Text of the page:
Forbidden planet discovered in the Neptunian desert


There is a huge variety of planets in our galaxy. A particular class of planet that has been missing is the so-called hot Neptunes. These are planets bigger than Earth but smaller than Jupiter, that orbit their star very closely.

Astronomers call this apparent scarcity the “Neptunian desert” and evidence suggests that this absence is due to most planets evaporating away. But recently, a new object has been found in the Neptunian desert, and its properties are so peculiar that the international team has nicknamed it “forbidden”.

Forbidden planet discovered in the Neptunian desert
Forbidden planet discovered in the Neptunian desert

NGTS-4b, its technical name, has 20 times the mass of Earth and a radius 20 percent smaller than Neptune. It orbits its star in just 1.3 days and has a temperature of 1,000°C (1,832°F).

According to the new study, the planet is being bombarded by X-rays and extreme ultraviolet photons, and researchers estimate that it might be losing about 10,000 tons of its atmosphere every second.

This high number, about 10 times higher than GJ 436b, combined with the fact the planet has apparently survived the eons when the star was more active is truly impressive. The team suggests that either the planet migrated inward recently or that it must have a large dense core whose gravity has fought well against the powerful light of its star.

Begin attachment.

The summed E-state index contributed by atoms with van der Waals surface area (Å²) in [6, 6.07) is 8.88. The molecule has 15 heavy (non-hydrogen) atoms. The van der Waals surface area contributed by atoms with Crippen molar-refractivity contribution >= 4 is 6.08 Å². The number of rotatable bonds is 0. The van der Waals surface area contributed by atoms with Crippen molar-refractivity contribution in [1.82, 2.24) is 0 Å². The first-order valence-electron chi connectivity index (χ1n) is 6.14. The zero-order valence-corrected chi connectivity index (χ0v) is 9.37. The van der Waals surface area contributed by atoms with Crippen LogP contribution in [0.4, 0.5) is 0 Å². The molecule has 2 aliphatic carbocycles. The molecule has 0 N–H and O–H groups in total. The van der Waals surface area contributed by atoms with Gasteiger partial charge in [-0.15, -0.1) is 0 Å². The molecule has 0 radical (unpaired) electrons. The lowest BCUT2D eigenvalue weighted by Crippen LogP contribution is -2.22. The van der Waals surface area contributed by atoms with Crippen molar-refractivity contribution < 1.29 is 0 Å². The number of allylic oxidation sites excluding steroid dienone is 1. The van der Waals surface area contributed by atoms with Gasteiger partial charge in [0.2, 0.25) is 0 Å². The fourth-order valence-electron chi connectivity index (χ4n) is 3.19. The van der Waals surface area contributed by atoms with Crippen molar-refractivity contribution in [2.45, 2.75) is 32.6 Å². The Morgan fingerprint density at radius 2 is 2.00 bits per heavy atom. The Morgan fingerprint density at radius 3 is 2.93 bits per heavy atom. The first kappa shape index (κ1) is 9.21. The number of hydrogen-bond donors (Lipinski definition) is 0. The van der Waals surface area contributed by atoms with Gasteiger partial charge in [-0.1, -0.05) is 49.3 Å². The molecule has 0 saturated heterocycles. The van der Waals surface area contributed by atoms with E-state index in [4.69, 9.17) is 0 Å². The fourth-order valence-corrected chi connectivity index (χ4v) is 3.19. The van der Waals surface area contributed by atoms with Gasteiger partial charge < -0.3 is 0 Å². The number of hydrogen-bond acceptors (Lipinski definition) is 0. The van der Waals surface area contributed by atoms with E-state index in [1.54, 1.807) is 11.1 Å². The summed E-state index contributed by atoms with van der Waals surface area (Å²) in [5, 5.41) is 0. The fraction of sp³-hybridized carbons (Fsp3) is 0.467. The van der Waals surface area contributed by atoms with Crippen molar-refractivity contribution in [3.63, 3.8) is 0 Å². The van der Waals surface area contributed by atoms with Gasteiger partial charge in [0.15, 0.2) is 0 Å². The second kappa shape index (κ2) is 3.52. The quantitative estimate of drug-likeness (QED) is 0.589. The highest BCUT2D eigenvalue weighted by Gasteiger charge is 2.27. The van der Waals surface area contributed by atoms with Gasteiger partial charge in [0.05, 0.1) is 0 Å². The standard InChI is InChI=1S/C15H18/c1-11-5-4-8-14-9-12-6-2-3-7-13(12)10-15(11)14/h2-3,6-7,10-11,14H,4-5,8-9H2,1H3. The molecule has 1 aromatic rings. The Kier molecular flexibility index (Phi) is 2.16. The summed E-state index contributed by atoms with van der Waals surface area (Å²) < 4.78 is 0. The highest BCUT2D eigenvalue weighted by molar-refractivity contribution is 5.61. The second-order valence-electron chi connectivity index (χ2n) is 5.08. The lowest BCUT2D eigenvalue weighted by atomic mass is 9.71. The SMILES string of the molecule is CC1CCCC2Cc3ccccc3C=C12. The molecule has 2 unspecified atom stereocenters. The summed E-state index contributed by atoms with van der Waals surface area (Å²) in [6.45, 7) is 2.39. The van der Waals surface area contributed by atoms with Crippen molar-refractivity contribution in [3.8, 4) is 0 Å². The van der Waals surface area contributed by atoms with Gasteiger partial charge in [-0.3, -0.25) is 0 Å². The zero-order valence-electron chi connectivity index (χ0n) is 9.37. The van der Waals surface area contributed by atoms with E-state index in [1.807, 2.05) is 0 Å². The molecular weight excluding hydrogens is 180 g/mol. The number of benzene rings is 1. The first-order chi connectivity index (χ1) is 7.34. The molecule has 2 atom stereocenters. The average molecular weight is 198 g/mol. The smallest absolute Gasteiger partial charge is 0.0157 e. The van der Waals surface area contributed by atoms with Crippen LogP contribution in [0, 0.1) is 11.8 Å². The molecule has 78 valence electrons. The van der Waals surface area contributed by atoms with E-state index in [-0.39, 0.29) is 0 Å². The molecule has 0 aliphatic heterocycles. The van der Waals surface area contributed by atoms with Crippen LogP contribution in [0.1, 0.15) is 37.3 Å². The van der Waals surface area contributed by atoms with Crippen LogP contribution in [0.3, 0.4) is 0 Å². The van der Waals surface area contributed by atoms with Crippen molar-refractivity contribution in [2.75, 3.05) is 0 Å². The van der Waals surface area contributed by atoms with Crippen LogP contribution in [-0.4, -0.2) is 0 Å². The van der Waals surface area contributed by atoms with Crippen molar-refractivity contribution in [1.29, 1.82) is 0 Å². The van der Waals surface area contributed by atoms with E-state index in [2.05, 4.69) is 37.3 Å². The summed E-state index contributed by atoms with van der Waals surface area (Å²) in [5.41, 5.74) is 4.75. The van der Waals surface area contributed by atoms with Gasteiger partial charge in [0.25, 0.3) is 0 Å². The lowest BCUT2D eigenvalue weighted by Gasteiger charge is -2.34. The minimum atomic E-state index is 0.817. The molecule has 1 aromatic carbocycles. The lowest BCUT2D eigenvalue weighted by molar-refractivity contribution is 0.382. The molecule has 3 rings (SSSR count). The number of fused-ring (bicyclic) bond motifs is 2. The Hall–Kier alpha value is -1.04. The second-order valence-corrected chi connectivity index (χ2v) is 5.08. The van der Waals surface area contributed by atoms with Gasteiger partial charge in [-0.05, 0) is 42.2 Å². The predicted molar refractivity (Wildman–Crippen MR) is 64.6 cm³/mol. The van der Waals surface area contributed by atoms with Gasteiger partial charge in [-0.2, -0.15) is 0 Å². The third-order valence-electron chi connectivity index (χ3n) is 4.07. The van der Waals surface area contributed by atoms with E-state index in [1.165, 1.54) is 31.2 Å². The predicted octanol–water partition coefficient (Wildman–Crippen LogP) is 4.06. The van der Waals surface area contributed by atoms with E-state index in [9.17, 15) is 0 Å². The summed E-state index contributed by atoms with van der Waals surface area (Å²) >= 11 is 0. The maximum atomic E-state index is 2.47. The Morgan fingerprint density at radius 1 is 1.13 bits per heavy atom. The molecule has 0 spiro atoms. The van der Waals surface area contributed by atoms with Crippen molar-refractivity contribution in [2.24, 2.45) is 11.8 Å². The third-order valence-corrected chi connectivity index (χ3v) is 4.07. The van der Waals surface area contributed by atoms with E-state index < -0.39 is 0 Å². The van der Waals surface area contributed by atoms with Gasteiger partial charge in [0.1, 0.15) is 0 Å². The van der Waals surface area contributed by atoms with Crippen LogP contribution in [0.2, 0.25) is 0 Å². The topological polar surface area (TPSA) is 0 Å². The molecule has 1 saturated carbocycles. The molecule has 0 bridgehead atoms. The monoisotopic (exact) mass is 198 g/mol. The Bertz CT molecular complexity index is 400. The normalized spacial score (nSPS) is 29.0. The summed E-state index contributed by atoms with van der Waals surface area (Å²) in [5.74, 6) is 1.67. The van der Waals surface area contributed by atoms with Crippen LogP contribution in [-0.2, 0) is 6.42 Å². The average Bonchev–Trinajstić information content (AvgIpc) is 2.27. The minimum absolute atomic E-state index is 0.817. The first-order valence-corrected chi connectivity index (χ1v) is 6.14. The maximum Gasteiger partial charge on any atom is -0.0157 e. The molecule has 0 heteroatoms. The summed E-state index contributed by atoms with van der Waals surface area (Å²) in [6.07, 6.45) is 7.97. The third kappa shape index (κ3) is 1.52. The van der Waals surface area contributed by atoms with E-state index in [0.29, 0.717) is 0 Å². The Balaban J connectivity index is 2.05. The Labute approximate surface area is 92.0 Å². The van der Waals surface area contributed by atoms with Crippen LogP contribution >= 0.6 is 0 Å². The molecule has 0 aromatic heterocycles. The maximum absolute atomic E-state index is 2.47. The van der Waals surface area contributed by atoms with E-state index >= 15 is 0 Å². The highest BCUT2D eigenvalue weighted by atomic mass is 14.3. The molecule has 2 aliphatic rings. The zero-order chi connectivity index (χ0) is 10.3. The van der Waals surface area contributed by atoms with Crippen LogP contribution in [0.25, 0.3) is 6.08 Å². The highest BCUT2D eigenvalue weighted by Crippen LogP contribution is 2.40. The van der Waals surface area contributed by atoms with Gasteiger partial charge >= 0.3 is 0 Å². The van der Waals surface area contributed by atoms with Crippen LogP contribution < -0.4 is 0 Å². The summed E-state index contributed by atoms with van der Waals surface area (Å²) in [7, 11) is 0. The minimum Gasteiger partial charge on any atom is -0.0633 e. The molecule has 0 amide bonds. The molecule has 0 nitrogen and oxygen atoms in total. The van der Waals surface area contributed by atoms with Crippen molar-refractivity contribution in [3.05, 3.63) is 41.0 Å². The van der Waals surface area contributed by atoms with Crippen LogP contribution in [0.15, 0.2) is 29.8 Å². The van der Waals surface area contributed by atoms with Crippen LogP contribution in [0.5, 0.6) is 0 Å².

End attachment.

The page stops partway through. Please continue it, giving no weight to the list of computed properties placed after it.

This planet must be tough – it is right in the zone where we expected Neptune-sized planets could not survive,” lead author Dr Richard West from the University of Warwick explained. “We are now scouring out data to see if we can see any more planets in the Neptune Desert – perhaps the desert is greener than was once thought.

It is truly remarkable that we found a transiting planet via a star dimming by less than 0.2% – this has never been done before by telescopes on the ground, and it was great to find after working on this project for a year,” Dr West said.

A planet not at its place… These new astronomy results will probably relaunch the Planet 9 discussion and its search in our solar system.

[, Oxford Publication]

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